A month ago, well after 10 o'clock in the evening on the state-owned TV channel that specializes in documentaries (France 5), a program about bread utterly enthralled me. I was dismayed that such a fascinating and fundamental subject should be dealt with, late in the evening, on a relatively secondary media platform. A few days later, however, I learned that I had been far from alone in watching this wonderful celebration of our daily bread. Over three-quarters of a million viewers had been intrigued and subjugated, like me, by this subject.
Funnily enough, one of the stars of the show was a French-speaking US academic who explained that he had been searching doggedly for a concrete theme enabling him to tackle a vast research subject: the marvelous specificity of French culture. Then suddenly, the ideal subject hit him in the face, as it were: French bread! In fact, the bread theme hit him simultaneously in the nose, the eyes and even the ears… prior to the mouth. (When freshly-baked baguettes are taken out of the oven, the cooling crust makes a gentle crackling sound for a few minutes. Bakers say that their bread is "singing".) A correctly-prepared and perfectly-baked French baguette is indeed an exotic masterpiece of everyday gastronomy that deserves admiration and universal respect.
A few days after watching this TV program, I dropped in at a ceramics store on the outskirts of Valence to make inquiries about their wood-burning stone bread ovens. I said jokingly to the lady who was giving me documentation: "Can you guess what made me think about the idea of installing a bread oven?" She answered immediately: "I suppose you watched the marvelous TV program on bread, a few nights ago." I had the impression that I had been drawn into some kind of bread fraternity.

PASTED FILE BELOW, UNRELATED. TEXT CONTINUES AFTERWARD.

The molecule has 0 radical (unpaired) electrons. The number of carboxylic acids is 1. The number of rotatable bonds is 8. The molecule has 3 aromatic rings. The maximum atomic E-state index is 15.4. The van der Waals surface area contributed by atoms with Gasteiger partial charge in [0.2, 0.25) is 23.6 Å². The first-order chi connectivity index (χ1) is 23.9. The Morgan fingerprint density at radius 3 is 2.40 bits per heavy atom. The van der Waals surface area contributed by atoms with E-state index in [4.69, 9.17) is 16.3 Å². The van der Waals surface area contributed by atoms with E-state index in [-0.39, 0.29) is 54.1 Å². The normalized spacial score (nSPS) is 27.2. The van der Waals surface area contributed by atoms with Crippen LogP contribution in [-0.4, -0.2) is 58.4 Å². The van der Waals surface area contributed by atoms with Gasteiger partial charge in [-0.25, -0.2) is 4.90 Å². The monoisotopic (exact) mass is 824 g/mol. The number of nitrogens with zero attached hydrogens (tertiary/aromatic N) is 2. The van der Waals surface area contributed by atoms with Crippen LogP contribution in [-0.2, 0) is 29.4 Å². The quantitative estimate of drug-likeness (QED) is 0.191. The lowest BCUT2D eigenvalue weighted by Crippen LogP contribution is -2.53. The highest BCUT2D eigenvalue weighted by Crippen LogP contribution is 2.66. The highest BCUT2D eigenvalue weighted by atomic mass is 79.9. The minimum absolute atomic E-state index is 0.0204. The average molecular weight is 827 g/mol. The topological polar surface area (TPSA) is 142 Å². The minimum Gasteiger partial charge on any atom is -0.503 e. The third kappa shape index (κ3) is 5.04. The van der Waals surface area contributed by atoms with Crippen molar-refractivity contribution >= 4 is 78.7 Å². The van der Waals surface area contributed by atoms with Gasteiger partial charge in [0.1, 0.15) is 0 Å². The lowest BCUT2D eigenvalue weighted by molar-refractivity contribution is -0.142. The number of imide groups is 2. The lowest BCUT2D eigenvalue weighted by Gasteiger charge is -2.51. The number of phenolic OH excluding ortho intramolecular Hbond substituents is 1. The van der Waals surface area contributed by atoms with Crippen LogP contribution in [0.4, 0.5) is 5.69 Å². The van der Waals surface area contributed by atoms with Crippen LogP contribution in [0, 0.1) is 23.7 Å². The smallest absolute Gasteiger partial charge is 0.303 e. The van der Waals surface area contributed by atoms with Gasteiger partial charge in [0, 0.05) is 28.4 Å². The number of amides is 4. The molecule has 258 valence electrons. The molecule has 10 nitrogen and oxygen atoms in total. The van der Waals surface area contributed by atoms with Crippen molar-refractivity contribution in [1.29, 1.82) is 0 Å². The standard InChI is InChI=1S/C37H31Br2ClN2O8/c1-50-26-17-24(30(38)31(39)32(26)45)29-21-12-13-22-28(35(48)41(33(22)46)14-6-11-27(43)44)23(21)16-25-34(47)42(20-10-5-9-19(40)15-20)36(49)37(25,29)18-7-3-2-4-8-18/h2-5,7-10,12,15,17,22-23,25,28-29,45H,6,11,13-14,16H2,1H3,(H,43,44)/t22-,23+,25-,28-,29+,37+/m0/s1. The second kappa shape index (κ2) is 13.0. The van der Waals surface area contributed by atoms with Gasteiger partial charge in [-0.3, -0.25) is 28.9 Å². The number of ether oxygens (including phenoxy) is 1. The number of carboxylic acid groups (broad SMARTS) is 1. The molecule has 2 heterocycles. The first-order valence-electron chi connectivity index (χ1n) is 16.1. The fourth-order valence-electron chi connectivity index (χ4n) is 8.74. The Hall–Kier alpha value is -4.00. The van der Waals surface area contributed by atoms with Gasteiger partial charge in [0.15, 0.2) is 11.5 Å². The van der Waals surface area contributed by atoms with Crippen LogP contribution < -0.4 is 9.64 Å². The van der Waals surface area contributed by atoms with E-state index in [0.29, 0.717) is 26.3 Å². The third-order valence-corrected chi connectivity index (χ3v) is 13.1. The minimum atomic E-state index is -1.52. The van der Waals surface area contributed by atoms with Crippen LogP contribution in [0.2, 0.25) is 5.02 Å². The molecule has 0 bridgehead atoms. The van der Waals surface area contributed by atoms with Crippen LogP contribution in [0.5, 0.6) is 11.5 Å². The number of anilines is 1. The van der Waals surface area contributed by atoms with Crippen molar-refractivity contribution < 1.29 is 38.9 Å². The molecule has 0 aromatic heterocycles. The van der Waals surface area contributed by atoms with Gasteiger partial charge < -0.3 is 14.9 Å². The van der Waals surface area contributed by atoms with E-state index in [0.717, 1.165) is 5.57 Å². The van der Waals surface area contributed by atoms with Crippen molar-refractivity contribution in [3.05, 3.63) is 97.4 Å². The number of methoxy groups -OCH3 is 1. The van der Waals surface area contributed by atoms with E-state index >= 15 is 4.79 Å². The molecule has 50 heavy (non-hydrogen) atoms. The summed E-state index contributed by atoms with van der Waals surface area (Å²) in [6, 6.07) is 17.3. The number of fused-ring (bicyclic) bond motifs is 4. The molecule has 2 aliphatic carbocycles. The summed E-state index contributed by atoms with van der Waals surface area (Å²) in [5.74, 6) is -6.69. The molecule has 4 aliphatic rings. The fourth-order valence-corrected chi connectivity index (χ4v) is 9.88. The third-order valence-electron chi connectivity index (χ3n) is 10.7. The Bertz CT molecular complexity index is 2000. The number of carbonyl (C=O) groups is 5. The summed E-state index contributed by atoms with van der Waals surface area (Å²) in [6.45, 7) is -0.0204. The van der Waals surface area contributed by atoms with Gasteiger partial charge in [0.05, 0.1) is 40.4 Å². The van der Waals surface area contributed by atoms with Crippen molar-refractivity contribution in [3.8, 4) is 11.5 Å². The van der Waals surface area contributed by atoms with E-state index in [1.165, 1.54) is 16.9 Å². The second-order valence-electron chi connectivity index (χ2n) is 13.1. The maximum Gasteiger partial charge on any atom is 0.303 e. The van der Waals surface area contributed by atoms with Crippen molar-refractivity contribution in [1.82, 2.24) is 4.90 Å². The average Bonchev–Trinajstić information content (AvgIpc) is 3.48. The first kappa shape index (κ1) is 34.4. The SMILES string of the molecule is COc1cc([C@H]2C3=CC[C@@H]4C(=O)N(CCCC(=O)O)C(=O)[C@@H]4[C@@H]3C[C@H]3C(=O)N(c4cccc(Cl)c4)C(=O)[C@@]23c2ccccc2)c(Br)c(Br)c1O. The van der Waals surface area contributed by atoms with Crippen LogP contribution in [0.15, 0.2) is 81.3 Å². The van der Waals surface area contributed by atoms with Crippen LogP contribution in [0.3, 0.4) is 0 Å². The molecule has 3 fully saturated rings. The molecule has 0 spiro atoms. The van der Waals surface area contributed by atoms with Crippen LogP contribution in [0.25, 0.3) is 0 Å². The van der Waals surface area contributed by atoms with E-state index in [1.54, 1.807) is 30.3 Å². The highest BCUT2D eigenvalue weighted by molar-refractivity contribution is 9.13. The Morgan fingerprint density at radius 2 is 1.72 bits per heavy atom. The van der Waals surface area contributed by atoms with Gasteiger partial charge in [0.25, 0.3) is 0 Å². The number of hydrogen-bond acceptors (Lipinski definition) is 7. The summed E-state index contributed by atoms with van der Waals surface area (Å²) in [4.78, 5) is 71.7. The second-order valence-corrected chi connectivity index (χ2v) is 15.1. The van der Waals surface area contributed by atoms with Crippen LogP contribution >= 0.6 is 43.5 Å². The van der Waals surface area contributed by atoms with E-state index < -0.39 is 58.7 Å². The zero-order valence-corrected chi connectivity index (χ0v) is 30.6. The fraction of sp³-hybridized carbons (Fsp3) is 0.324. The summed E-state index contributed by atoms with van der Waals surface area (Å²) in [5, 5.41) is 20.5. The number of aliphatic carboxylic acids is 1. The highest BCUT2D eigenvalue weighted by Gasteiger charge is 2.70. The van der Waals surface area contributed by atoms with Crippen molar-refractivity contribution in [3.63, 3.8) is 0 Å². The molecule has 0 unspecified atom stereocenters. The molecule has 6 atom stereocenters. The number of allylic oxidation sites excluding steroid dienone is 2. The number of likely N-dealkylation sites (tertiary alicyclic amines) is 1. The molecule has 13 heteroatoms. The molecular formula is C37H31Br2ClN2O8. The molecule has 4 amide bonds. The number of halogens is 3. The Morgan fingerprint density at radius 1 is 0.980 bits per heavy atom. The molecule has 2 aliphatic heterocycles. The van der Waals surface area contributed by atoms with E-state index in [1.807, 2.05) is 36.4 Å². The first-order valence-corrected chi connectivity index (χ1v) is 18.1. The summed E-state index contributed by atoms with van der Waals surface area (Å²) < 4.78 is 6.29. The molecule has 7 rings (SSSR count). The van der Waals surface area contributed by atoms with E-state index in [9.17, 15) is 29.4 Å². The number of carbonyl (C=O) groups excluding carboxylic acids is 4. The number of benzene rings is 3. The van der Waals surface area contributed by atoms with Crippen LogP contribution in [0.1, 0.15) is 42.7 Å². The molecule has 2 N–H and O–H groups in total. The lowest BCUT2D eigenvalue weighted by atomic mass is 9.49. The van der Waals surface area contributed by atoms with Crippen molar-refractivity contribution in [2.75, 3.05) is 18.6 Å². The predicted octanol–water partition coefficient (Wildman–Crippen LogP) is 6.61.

Meanwhile, on the other side of what they refer to as the English Channel (which the French call la Manche), look at this ugly tasteless stuff—devoid of structure and texture—that they refer to as "bread":
Apparently the Brits invented this kind of foodstuff about half-a-century ago (which is really weird, when you think about it, since they're located just across the water from France), and they're as proud as hell, today, to be able to claim that they've exported the recipe to faraway places such as Australia, South Africa and South America.
I've just been reading an article in the UK press which reveals that the invention of this stuff was the work of "research bakers at Chorleywood". I have the impression that many British folk who've grown accustomed to this product would be most upset if they heard me saying that I find this "bread" utterly insipid. Maybe there are British bread-eaters who would be nauseated and physically ill if they were forced to sit down at an outdoor café table and eat a crisp fragment of a freshly-baked baguette with a chunk of Camembert cheese. Besides, I can already hear the whine of members of the Aussie community telling me that there's no better stuff on the planet than white cotton-wool factory-made sliced bread from Sydney smeared with yucky Vegemite. Thankfully, I don't need to get involved in discussions on questions of that kind. I have the good fortune of living in France.